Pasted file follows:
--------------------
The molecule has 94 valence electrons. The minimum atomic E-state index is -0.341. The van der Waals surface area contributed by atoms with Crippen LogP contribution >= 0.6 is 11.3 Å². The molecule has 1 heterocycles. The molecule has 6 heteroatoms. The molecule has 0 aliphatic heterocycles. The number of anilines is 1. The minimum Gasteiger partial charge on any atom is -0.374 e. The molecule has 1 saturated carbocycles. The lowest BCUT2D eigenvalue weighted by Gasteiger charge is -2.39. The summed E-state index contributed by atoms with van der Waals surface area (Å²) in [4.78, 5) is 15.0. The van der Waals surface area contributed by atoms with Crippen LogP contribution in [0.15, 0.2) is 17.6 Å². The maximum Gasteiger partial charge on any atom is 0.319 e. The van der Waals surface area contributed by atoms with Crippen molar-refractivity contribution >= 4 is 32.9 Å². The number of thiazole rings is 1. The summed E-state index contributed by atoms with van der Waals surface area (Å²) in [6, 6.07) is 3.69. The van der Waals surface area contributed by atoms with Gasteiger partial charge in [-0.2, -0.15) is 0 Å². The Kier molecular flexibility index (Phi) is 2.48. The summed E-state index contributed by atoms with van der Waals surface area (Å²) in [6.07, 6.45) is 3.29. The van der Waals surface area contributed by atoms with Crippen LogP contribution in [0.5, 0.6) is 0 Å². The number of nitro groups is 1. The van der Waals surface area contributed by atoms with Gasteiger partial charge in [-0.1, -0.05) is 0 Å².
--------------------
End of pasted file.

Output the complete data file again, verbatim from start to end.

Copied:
The molecule has 94 valence electrons. The minimum atomic E-state index is -0.341. The van der Waals surface area contributed by atoms with Crippen LogP contribution >= 0.6 is 11.3 Å². The molecule has 1 heterocycles. The molecule has 6 heteroatoms. The molecule has 0 aliphatic heterocycles. The number of anilines is 1. The minimum Gasteiger partial charge on any atom is -0.374 e. The molecule has 1 saturated carbocycles. The lowest BCUT2D eigenvalue weighted by Gasteiger charge is -2.39. The summed E-state index contributed by atoms with van der Waals surface area (Å²) in [4.78, 5) is 15.0. The van der Waals surface area contributed by atoms with Crippen LogP contribution in [0.15, 0.2) is 17.6 Å². The maximum Gasteiger partial charge on any atom is 0.319 e. The van der Waals surface area contributed by atoms with Crippen molar-refractivity contribution >= 4 is 32.9 Å². The number of thiazole rings is 1. The summed E-state index contributed by atoms with van der Waals surface area (Å²) in [6, 6.07) is 3.69. The van der Waals surface area contributed by atoms with Gasteiger partial charge in [-0.2, -0.15) is 0 Å². The Kier molecular flexibility index (Phi) is 2.48. The summed E-state index contributed by atoms with van der Waals surface area (Å²) in [6.07, 6.45) is 3.29. The van der Waals surface area contributed by atoms with Crippen LogP contribution in [0.5, 0.6) is 0 Å². The number of nitro groups is 1. The van der Waals surface area contributed by atoms with Gasteiger partial charge in [-0.1, -0.05) is 0 Å².